The Real Cost of Refinancing Your Home Mortgage
Many homeowners love the idea of refinancing their mortgage to grab cash for both financial needs and wants. Sure, there may be some paperwork and costs involved, but the positives certainly seem to outweigh the negatives.
For instance, here are some pretty good reasons to refinance:
- Secure a lower interest rate
- Make a lower monthly payment
- Pay off your loan sooner
- Get rid of mortgage insurance
- Get cash from home equity, like a home equity loan from Discover Home Loans, to make home improvements, consolidate other high-interest debt or to finance a variety of other needs
All of these advantages come with opportunities to save money, which you can then use to achieve your other financial goals.
However, you may not know all the factors that could influence a refinance like closing costs and other fees. Here's a breakdown to help you decide if refinancing is right for you:
Typical costs to refinance your home mortgage
There's no one typical or average cost to refinance your mortgage. Your closing costs will depend on the type of loan you want, your loan amount, where you live, the fees applicable to your loan, and whether you choose to pay discount points to lower your rate, among other factors.
Moreover, refinancing costs can vary widely. For example, an appraisal of a modest home in a small town might cost as little as $300, while an appraisal of a large or custom home in a major metropolitan area might cost $600 or more.
This checklist shows most of the refinance closing costs you may be charged:
- Loan application fee. Some lenders charge a nonrefundable upfront fee when you apply for a new mortgage. Loan application fees of $250 to $500 aren't unusual.
- Loan origination and documentation fees. Most lenders charge these or other similar fees to process your loan application and, if your loan is approved, close and fund it. These fees may total approximately 1 percent of your loan amount.
- Home appraisal fees. You may have to pay for an appraisal to refinance so your lender can determine whether you have enough equity to qualify for the loan you want. Appraisal fees are typically $300 to $500.
- Title search and insurance. A new title search and title insurance policy are usually required when you refinance. Fees vary, but $150 to $200 is the usual range for a title search. Title insurance may cost about 1 percent of the home.
- Flood certification fee. This fee enables your lender to determine whether your home is located in a federally designated flood zone. If it is, you may be required to purchase flood insurance as a condition of your loan. Expect to pay around $20 for flood certification.
- Recording fee. This governmental fee is typically required to record your new refinance mortgage in the public records.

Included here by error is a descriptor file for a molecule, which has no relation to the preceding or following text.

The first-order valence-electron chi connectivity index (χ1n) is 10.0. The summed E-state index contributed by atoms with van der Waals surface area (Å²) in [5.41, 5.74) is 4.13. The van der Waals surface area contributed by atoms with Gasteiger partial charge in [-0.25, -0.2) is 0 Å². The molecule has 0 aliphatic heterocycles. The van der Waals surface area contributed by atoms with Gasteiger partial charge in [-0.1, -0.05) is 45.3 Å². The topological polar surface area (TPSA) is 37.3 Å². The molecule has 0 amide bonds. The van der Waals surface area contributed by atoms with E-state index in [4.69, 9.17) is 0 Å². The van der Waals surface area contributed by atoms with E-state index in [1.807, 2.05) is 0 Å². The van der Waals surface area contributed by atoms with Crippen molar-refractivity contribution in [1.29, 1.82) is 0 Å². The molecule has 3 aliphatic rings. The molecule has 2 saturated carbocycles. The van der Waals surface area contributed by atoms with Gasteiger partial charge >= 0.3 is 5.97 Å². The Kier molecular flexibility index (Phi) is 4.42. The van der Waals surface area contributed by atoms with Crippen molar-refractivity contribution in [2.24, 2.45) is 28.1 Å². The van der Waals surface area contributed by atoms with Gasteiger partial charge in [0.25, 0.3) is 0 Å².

- Discount points. Discount points are a type of prepaid interest that you can choose to pay upfront when you get a new loan to lower, or "buy down," your interest rate. One point equals 1 percent of your loan amount.
Discover Home Loans offers a mortgage refinance option with zero origination fees, zero application fees, and zero cash due at closing.
Refinancing with no closing costs
In some instances, borrowers complete a no-closing-cost refinance because they don't want to pay closing costs out of pocket. Instead, the lender pays the closing costs or adds them to the loan amount. A loan with lender-paid closing costs typically will have a slightly higher rate.
There are some lenders, such as Discover® Home Loans, who charge no fees at closing and also keep fixed rates low.
5 Tips to lower your refinancing costs
Whether you pay your closing costs in cash or choose a no closing costs refinance, you'll want to take advantage of opportunities to lower your costs to refinance.
Here are five strategies:
- Negotiate with your lender. Some lenders offer special promotions for homeowners who refinance. Ask your lender what the current offers are and if you're eligible.
- Shop around. Refinancing costs can vary, sometimes dramatically, from one lender to another. You should shop around and compare offers before you select a lender.
- Ask your lender to waive your appraisal. If you have a comfortable equity cushion and you're not taking cash out when you refinance, your lender may be able to waive your appraisal and rely instead on an automated valuation.
- Ask for a title policy discount. If you bought your home relatively recently, you may be able to pay a reduced fee to have your existing title policy reviewed and reissued.
- Ask for a streamlined refinance loan. If you have a government-backed mortgage loan and you want to refinance with the same type of loan, you may be eligible for a simplified, or "streamlined" refinance, which can involve lower closing costs.